How to Fix a Flat Tire
There are few things worse than having your car trip derailed by a flat tire. And, of course, tires never go flat when (or where) it's convenient. If you don't have roadside assistance to bail you out, or if you don't have time to wait, here's how to change your own flat.
Find a safe place to park. You'll need to pull over as soon as possible, so start looking for a good place. Level ground is ideal, preferably pavement, and a wide enough shoulder that you'll be a safe distance away from oncoming traffic. Pull onto a quiet side street, if possible.
Assemble everything you need. Get your spare tire out of the trunk, as well as your jack and lug wrench. The jack is usually stored in a side panel and raised slightly in order to keep it from rattling, so it will need to be let down before you can remove it. Likewise, you will need to unscrew the tie down that holds your spare tire in place.
Loosen the lug nuts. With a screwdriver or the slotted end of your lug wrench, pry the hubcap (if you have one) off your wheel. Some wheels have a center cap that will need to be removed to expose the lug nuts. Then loosen all of the lug nuts. Remember: lefty loosey and righty tighty!
Jack up the car. Most cars come with jacks that are made to jack underneath the doors, fitting over a metal rim that is close to the wheel you need to remove. Read the manual to find out where to best place the jack, as there should be a spot that's been reinforced for safe jacking.
Remove the lug nuts. Once the tire is no longer touching the ground, remove the lug nuts the rest of the way, putting them into your pocket so you don't lose them. Remove the wheel and put it underneath the car, just on the other side of the jack, in case the jack fails.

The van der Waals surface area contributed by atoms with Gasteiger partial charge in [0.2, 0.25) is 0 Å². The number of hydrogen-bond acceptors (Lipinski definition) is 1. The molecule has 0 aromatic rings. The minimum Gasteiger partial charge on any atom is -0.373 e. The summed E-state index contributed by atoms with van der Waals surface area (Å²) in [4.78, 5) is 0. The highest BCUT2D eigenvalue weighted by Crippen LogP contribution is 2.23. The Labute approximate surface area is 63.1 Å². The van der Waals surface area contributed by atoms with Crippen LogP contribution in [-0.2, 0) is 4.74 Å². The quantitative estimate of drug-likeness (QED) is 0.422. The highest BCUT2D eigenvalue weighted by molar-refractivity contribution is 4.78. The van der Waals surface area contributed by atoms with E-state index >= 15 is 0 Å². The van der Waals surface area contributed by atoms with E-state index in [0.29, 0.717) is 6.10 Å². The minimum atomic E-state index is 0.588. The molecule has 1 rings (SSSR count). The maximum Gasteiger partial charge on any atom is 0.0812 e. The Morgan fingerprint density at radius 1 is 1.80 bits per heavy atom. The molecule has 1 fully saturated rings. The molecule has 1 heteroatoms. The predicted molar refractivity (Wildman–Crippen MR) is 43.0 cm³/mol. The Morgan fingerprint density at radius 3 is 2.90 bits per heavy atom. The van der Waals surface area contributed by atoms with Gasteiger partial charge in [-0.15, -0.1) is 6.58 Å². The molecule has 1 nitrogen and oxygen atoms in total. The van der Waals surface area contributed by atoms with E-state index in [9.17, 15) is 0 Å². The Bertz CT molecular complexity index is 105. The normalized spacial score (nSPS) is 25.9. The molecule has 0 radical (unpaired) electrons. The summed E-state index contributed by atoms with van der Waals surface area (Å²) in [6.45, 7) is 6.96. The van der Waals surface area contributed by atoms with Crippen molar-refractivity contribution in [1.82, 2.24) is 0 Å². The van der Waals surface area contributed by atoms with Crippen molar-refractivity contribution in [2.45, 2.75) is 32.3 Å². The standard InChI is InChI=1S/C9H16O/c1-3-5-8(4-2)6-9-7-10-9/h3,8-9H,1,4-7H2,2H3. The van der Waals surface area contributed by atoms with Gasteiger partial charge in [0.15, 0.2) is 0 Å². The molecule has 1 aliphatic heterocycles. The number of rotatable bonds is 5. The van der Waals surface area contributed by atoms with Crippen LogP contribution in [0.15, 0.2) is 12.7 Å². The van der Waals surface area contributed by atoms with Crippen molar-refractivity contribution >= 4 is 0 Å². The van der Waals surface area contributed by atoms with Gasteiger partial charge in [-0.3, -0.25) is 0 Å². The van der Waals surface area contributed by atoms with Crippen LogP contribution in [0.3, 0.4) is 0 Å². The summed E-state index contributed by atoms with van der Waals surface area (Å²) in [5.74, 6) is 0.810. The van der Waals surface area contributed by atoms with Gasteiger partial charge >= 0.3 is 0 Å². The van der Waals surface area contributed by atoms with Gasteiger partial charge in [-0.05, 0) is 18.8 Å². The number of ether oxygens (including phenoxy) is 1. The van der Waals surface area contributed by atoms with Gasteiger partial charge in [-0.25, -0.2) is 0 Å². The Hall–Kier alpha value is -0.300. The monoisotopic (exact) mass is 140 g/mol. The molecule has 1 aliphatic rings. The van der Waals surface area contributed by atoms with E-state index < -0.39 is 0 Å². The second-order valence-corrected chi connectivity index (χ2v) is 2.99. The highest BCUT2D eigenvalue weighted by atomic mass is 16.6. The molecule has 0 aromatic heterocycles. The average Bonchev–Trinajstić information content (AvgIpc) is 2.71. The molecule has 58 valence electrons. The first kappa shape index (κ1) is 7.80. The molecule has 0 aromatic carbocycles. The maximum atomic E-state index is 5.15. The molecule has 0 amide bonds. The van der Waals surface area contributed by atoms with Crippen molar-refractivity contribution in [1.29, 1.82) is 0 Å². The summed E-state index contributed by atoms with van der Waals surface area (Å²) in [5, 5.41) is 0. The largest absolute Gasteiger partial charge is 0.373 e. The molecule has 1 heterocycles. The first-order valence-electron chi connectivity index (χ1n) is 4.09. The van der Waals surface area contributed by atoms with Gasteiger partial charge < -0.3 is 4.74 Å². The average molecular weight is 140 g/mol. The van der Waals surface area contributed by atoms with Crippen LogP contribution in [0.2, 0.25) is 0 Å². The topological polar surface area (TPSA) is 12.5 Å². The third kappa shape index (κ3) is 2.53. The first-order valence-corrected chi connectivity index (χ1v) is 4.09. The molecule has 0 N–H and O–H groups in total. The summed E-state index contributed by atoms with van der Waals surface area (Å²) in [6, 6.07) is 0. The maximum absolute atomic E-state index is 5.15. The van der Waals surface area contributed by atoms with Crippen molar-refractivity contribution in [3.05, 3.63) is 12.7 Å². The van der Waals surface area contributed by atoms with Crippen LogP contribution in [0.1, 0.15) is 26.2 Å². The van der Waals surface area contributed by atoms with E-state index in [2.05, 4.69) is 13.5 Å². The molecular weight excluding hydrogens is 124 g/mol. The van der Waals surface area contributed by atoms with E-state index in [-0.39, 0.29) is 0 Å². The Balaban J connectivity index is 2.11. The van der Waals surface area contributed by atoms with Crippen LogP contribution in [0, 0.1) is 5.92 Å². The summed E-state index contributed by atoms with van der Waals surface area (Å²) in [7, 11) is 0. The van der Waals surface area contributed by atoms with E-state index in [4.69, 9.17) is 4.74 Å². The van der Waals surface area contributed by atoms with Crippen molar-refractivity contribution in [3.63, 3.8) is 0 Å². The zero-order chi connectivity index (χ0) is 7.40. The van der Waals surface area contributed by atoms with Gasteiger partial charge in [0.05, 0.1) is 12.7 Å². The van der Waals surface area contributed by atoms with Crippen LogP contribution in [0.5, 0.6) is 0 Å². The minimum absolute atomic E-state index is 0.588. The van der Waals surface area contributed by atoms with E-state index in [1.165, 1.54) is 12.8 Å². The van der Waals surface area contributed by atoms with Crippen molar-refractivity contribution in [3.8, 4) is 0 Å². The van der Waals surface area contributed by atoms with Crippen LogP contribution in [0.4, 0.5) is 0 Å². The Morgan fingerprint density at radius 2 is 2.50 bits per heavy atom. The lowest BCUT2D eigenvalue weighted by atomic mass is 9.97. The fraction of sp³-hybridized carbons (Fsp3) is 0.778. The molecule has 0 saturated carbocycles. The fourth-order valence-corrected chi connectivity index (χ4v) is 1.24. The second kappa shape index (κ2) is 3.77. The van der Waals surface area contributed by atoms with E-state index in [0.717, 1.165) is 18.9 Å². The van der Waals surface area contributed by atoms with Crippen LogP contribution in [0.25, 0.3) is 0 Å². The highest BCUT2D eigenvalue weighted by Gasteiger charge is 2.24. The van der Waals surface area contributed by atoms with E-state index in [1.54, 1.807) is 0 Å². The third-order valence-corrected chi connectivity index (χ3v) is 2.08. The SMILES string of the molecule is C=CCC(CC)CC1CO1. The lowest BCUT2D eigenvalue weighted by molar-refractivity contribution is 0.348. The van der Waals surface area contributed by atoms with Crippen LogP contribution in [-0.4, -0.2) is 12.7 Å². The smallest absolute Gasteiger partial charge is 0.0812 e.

Put the spare on. Roll the spare over and lift it on, lining the screws up with the holes in the wheel. You may have to jack the car up a little farther to get it on. Put the lug nuts on and get them all snug, but not tight.
Lower the car. Move the flat tire from underneath the car and lower the jack. Once the car is down, tighten the lug nuts in a star pattern to ensure that they all get equally tight. Tighten with all your strength and feel free to make two or three passes to make sure.
Stow everything. You're almost done! You just need to clean up your mess. Put the jack and the spare tire kit away while you remember where everything goes, and put the flat tire and hubcap in the trunk.
Remember, spare tires aren't made to be driven on for very long. As soon as possible, come into one of our Valley Chevy dealers to have your flat repaired – or perhaps just to browse our great lineup of Chevy vehicles.
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